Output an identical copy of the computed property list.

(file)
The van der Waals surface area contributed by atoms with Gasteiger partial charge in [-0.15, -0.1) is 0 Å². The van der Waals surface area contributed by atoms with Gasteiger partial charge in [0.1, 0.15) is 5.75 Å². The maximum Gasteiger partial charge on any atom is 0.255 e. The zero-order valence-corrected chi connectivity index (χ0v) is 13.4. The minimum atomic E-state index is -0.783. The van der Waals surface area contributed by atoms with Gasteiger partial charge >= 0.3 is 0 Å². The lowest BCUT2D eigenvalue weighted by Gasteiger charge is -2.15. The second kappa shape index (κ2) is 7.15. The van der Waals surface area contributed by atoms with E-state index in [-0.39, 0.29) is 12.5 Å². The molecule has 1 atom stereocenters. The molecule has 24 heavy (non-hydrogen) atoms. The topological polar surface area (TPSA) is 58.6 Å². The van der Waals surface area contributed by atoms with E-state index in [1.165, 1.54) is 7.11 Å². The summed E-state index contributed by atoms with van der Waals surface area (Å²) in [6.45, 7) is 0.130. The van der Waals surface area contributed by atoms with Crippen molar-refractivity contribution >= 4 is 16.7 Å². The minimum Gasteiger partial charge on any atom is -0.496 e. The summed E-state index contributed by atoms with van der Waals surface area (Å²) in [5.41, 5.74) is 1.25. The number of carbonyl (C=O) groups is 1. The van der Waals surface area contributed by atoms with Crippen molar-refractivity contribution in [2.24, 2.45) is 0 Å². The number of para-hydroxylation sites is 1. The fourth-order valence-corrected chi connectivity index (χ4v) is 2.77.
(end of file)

The van der Waals surface area contributed by atoms with Gasteiger partial charge in [-0.15, -0.1) is 0 Å². The van der Waals surface area contributed by atoms with Gasteiger partial charge in [0.1, 0.15) is 5.75 Å². The maximum Gasteiger partial charge on any atom is 0.255 e. The zero-order valence-corrected chi connectivity index (χ0v) is 13.4. The minimum atomic E-state index is -0.783. The van der Waals surface area contributed by atoms with Gasteiger partial charge >= 0.3 is 0 Å². The lowest BCUT2D eigenvalue weighted by Gasteiger charge is -2.15. The second kappa shape index (κ2) is 7.15. The van der Waals surface area contributed by atoms with E-state index in [-0.39, 0.29) is 12.5 Å². The molecule has 1 atom stereocenters. The molecule has 24 heavy (non-hydrogen) atoms. The topological polar surface area (TPSA) is 58.6 Å². The van der Waals surface area contributed by atoms with E-state index in [1.165, 1.54) is 7.11 Å². The summed E-state index contributed by atoms with van der Waals surface area (Å²) in [6.45, 7) is 0.130. The van der Waals surface area contributed by atoms with Crippen molar-refractivity contribution >= 4 is 16.7 Å². The minimum Gasteiger partial charge on any atom is -0.496 e. The summed E-state index contributed by atoms with van der Waals surface area (Å²) in [5.41, 5.74) is 1.25. The number of carbonyl (C=O) groups is 1. The van der Waals surface area contributed by atoms with Crippen molar-refractivity contribution in [2.24, 2.45) is 0 Å². The number of para-hydroxylation sites is 1. The fourth-order valence-corrected chi connectivity index (χ4v) is 2.77.